Today, we will be talking about this validation stuff in HTML5. But as usual, all the browsers don’t support all of them but it is a good start to think for the future.
Reference: Easy Form Validation using HTML5[^]
In HTML4, we had a single input type for entering text but in HTML5 we have different input types for entering different data types, e.g., we have
email data type for email address,
url data type for entering a website URL,
number for numeric inputs, and
text data type for
Not only this, HTML5 also supports placing a watermark text as a place holder text of any textbox. This gives the page designer and user an easy way to understand the input field. You can remember that this was way too difficult in the earlier versions of HTML and even in ASP.NET.
As usual, HTML still has an issue in terms of browser support. HTML 5 is not yet standardized, and all those features are not yet supported by all browsers. Google Chrome and Firefox support a vast number of features but Internet Explorer is lacking way behind.
Here is a comparison chart of HTML5 Validation support in different web browsers:
Look at the above chart and you will notice that IE support is still missing. I tested them in IE 10 and it’s working there but is not yet confirmed in the browser compatibility chart.
Playing with Code
To do easy validation using HTML5, you need to add support for HTML5 in your page by adding this line first at the top of the page:
Now you can choose between the various data types to include in the form. Here is a code snippet where we have used the “
url” and “
number” data types to demonstrate this feature:
<input type="text" placeholder="Enter your full name" required><br/>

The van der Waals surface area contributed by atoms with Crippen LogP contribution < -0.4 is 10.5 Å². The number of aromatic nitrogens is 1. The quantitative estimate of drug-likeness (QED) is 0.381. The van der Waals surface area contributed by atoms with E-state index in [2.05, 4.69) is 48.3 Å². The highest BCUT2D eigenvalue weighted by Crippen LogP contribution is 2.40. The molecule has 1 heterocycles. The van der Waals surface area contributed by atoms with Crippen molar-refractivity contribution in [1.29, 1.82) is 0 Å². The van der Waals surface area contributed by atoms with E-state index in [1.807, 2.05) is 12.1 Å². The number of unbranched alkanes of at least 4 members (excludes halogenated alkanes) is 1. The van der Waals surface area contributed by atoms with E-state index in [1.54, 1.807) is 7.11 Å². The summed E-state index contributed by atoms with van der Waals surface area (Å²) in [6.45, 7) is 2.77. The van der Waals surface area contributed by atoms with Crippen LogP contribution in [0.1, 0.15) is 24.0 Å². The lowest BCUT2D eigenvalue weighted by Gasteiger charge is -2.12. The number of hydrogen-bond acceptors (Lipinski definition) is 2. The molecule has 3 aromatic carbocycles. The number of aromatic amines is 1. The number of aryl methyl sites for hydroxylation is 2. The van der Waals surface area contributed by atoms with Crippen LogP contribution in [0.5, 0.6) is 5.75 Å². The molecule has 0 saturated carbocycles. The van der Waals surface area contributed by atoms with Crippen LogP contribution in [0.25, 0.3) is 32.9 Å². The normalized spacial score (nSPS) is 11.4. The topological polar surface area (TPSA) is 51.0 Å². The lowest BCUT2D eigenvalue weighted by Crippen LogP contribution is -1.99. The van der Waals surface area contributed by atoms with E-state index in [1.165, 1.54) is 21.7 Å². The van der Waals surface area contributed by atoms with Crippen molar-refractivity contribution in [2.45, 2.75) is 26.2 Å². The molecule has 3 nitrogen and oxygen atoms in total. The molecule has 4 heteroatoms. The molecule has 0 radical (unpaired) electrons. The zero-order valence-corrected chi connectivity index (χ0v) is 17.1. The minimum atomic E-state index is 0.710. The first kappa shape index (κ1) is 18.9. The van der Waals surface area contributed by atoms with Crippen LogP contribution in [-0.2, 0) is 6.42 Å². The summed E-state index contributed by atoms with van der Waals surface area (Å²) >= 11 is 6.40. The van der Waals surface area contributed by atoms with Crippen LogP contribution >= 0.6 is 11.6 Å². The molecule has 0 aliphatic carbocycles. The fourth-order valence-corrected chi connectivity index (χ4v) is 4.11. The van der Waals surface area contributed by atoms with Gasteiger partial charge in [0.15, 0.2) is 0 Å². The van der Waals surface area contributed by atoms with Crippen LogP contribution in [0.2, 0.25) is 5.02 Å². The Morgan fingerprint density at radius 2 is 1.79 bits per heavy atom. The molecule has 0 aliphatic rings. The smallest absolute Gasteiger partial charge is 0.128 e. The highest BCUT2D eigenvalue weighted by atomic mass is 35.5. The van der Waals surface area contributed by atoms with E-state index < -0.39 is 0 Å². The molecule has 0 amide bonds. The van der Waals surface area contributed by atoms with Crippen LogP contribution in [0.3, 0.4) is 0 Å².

<input type="email" placeholder="Enter email address" required><br/>
<input type="url" placeholder="Enter your website URL"><br/>
<input type="number" value="1" min="1"
max="5" placeholder="Enter no. of attendees">
<input type="submit" value="Submit">
Check out the use of “
placeholder” in the above code. It works just like a watermark text in the input textbox and provides the user the necessary information while empty. The
required attribute asks the user to enter text and on validation fail, it marks the textbox in red and shows a styled tooltip in the screen to enter some valid text in that box.
Similarly, it always tests for proper data types and throws invalid input when the data type mismatches. Another interesting thing is with the
number input type. It creates a range validation logic with
max attributes and creates a numeric up-down field in the screen. This feature is not supported on all browsers and you will see a simple textbox in case it’s not supported by that browser.
I hope that this quick little post will help you understand the basics of HTML5 form validation and if you are using HTML5, this will help you write less code to do such big logic in your page.
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